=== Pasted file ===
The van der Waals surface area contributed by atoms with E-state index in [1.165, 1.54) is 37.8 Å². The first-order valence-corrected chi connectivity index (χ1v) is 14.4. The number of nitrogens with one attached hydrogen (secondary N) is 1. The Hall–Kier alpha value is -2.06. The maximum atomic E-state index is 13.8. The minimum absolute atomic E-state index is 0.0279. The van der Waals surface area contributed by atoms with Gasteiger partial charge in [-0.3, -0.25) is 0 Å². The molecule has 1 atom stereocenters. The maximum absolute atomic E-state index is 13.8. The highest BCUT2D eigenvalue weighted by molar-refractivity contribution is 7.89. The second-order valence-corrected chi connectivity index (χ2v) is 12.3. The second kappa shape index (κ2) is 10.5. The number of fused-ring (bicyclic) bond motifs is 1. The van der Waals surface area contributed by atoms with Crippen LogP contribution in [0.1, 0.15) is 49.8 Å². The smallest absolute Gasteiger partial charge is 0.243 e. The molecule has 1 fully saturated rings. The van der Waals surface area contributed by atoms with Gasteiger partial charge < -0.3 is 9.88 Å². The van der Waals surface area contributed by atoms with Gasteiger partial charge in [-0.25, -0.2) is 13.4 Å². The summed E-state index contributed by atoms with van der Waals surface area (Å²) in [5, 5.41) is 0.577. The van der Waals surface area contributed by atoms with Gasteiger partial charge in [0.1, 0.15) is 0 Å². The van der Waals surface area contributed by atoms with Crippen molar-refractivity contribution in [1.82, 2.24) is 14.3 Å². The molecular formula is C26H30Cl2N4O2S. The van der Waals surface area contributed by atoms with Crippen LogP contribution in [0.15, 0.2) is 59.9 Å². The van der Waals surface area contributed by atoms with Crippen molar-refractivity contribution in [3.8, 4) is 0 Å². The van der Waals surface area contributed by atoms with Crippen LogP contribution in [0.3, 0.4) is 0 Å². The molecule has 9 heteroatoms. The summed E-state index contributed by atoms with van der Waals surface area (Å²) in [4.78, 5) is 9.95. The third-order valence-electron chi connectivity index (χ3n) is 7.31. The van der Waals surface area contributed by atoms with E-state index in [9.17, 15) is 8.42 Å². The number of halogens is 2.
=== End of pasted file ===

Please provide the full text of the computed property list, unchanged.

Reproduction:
The van der Waals surface area contributed by atoms with E-state index in [1.165, 1.54) is 37.8 Å². The first-order valence-corrected chi connectivity index (χ1v) is 14.4. The number of nitrogens with one attached hydrogen (secondary N) is 1. The Hall–Kier alpha value is -2.06. The maximum atomic E-state index is 13.8. The minimum absolute atomic E-state index is 0.0279. The van der Waals surface area contributed by atoms with Gasteiger partial charge in [-0.3, -0.25) is 0 Å². The molecule has 1 atom stereocenters. The maximum absolute atomic E-state index is 13.8. The highest BCUT2D eigenvalue weighted by molar-refractivity contribution is 7.89. The second-order valence-corrected chi connectivity index (χ2v) is 12.3. The second kappa shape index (κ2) is 10.5. The number of fused-ring (bicyclic) bond motifs is 1. The van der Waals surface area contributed by atoms with Crippen LogP contribution in [0.1, 0.15) is 49.8 Å². The smallest absolute Gasteiger partial charge is 0.243 e. The molecule has 1 fully saturated rings. The van der Waals surface area contributed by atoms with Gasteiger partial charge < -0.3 is 9.88 Å². The van der Waals surface area contributed by atoms with Gasteiger partial charge in [-0.25, -0.2) is 13.4 Å². The summed E-state index contributed by atoms with van der Waals surface area (Å²) in [5, 5.41) is 0.577. The van der Waals surface area contributed by atoms with Gasteiger partial charge in [0.1, 0.15) is 0 Å². The van der Waals surface area contributed by atoms with Crippen molar-refractivity contribution in [1.82, 2.24) is 14.3 Å². The molecular formula is C26H30Cl2N4O2S. The van der Waals surface area contributed by atoms with Crippen LogP contribution in [0.15, 0.2) is 59.9 Å². The van der Waals surface area contributed by atoms with Crippen molar-refractivity contribution in [3.8, 4) is 0 Å². The van der Waals surface area contributed by atoms with Crippen LogP contribution in [0.3, 0.4) is 0 Å². The molecule has 9 heteroatoms. The summed E-state index contributed by atoms with van der Waals surface area (Å²) in [4.78, 5) is 9.95. The third-order valence-electron chi connectivity index (χ3n) is 7.31. The van der Waals surface area contributed by atoms with E-state index in [9.17, 15) is 8.42 Å². The number of halogens is 2.